R2's investigational CAD tools for virtual colonoscopy, sometimes known as CT Colonography, were also shown at the 89th Scientific Assembly and Annual Meeting of the Radiological Society of North America (RSNA), November 30 - December 4. Based on the licensed University of Chicago technology, the R2 CAD tools were showcased in the R2 Technology booth as well as the technical exhibit booths of Voxar, Vital Images, and E-Z-EM.
"For many years, we have focused on research on CAD for various cancers, such as breast and lung cancer, as well as CAD technology for high-performance detection of polyps and masses in virtual colonoscopy", stated Hiroyuki Yoshida, Ph.D., assistant professor, Radiology, University of Chicago, who leads the Colon CAD research group in the department with Abraham Dachman, M.D., professor, Radiology. "As a result, we succeeded in developing an effective and sophisticated colon CAD technology. Clinical evaluation results show great promise for finding polyps larger than 5 mm with high accuracy, with a small number of false positives that can be dismissed by radiologists with little effort."
Colorectal cancer, the third most common cancer diagnosed in men and women in the United States, can be prevented if precursor colonic polyps are detected and removed. Virtual colonoscopy, which is a technique for detecting colorectal neoplasms by use of a CT scan of the gas-filled colon, has been proposed as a promising alternative technique to conventional colonoscopy and barium enema for colon cancer screening.
For virtual colonoscopy to be a practical screening tool, many CT images must be acquired and interpreted rapidly and accurately. CAD for automated detection of polyps and masses in virtual colonoscopy is expected to assist radiologists in detecting polyps and masses quickly and accurately, by providing them with a "second pairs of eyes" regarding the locations of suspicious polyps.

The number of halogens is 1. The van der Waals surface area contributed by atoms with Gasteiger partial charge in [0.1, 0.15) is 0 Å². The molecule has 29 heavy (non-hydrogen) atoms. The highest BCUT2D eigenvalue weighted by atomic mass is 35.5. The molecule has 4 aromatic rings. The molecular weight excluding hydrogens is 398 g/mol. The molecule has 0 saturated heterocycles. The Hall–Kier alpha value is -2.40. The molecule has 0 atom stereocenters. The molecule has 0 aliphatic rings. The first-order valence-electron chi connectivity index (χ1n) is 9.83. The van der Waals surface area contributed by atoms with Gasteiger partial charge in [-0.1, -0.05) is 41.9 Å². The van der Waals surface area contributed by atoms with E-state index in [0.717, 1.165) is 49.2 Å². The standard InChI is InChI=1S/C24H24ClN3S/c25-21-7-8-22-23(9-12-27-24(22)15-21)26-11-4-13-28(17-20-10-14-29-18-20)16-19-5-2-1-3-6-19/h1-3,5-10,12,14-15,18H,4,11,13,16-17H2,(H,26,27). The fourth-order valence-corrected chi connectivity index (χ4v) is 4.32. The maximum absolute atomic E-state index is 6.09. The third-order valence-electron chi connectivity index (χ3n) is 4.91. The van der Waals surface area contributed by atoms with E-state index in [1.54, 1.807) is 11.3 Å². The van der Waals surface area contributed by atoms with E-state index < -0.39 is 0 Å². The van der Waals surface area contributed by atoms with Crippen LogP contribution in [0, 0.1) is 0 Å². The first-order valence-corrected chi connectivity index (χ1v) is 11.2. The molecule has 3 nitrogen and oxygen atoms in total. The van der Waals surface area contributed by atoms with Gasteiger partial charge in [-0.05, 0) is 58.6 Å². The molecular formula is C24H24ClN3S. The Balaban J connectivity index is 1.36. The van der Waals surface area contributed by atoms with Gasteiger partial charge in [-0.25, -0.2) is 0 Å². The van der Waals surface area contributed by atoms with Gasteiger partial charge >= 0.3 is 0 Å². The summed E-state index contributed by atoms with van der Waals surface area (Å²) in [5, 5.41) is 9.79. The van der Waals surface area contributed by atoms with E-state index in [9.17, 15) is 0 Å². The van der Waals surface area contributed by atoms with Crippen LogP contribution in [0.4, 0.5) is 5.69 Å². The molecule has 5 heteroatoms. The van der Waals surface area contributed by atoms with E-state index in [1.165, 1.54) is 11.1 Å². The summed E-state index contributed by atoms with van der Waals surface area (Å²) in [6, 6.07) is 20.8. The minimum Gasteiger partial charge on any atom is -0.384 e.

"CAD for the early detection of polyps and masses can be applied to both 2D and 3D images and will be a very powerful tool which will facilitate the transition of virtual colonoscopy to widespread use, where thousands of people may be scanned by CT and radiologists will be overwhelmed by a massive amount of image data", stated Dr. Dachman. "We are very excited that R2 licensed our CAD technology and has made significant progress in the development of a commercial CT Colonography CAD system that will be used to learn how to improve the early detection of colon cancer and eventually reduce the number of deaths from colon cancer."
The investigational software for virtual colonoscopy will be designed for integration into R2's ImageChecker CT CAD system. The ImageChecker CT display workstation, which has received 510(k) clearance from the Food and Drug Administration, is a combination of dedicated computer software and hardware, providing tools for radiologists to aid in the review of CT exams.
R2 is currently developing CAD and other analytical tools for a variety of CT applications. In October 2003, R2 Technology announced the installation of the world's first ImageChecker CT CAD system at IASO General Hospital in Athens, Greece. This new technology is used to improve the accuracy of lung nodule detection, and in conjunction with the enhanced visualization tools provided by the ImageChecker CT workstation, to improve the productivity of radiologists when reading the large data sets generated with MDCT examinations of the thorax. The ImageChecker CT LN-1000, which includes the CAD software, is pending FDA approval in the United States.
"R2 and the University of Chicago have had a long and fruitful partnership focused on developing CAD applications for mammography. This partnership led to the first FDA approved CAD system for clinical use five years ago. In 2003, some eight million mammograms will be interpreted with the assistance of the ImageChecker CAD system: that's nearly 20 percent of all screening mammograms performed in the United States", stated Michael Klein, president and CEO of R2 Technology. "We are very excited that this latest agreement with the University of Chicago takes us beyond the detection of breast cancer into abdominal imaging. A natural extension of our OmniCAD vision and the ImageChecker CT platform, we are very close to making yet another generation of CAD tools available."
R2 Technology Inc., headquartered in Sunnyvale, California, develops and markets computer-aided detection (CAD), an innovative technology that assists radiologists in the early detection of breast cancer and other abnormalities. As a medical software company, R2 is developing CAD systems for a variety of imaging modalities and disease states. More information on the company is available in the VMW January 2003 article R2 Technology and Chroma Medical Systems develop Computer Aided Detection for virtual colonoscopy.